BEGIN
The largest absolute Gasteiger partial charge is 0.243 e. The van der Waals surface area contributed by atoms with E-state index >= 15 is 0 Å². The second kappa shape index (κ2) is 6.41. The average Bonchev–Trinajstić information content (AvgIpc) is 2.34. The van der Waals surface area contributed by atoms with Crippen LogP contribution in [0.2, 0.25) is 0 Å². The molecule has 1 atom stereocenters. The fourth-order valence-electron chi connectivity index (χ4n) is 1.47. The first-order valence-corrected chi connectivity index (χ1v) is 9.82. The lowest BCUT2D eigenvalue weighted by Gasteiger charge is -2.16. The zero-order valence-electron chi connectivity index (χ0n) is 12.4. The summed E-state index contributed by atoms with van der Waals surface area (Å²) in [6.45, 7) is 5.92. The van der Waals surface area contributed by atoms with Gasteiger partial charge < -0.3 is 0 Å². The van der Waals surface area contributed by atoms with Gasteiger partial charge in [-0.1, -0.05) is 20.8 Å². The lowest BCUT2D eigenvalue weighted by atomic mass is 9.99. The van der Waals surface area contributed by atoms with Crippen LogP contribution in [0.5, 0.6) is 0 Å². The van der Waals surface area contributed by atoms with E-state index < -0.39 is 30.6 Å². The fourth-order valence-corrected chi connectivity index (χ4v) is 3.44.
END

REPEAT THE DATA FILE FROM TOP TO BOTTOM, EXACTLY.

The largest absolute Gasteiger partial charge is 0.243 e. The van der Waals surface area contributed by atoms with E-state index >= 15 is 0 Å². The second kappa shape index (κ2) is 6.41. The average Bonchev–Trinajstić information content (AvgIpc) is 2.34. The van der Waals surface area contributed by atoms with Crippen LogP contribution in [0.2, 0.25) is 0 Å². The molecule has 1 atom stereocenters. The fourth-order valence-electron chi connectivity index (χ4n) is 1.47. The first-order valence-corrected chi connectivity index (χ1v) is 9.82. The lowest BCUT2D eigenvalue weighted by Gasteiger charge is -2.16. The zero-order valence-electron chi connectivity index (χ0n) is 12.4. The summed E-state index contributed by atoms with van der Waals surface area (Å²) in [6.45, 7) is 5.92. The van der Waals surface area contributed by atoms with Gasteiger partial charge < -0.3 is 0 Å². The van der Waals surface area contributed by atoms with Gasteiger partial charge in [-0.1, -0.05) is 20.8 Å². The lowest BCUT2D eigenvalue weighted by atomic mass is 9.99. The van der Waals surface area contributed by atoms with Crippen LogP contribution in [0.5, 0.6) is 0 Å². The van der Waals surface area contributed by atoms with E-state index < -0.39 is 30.6 Å². The fourth-order valence-corrected chi connectivity index (χ4v) is 3.44.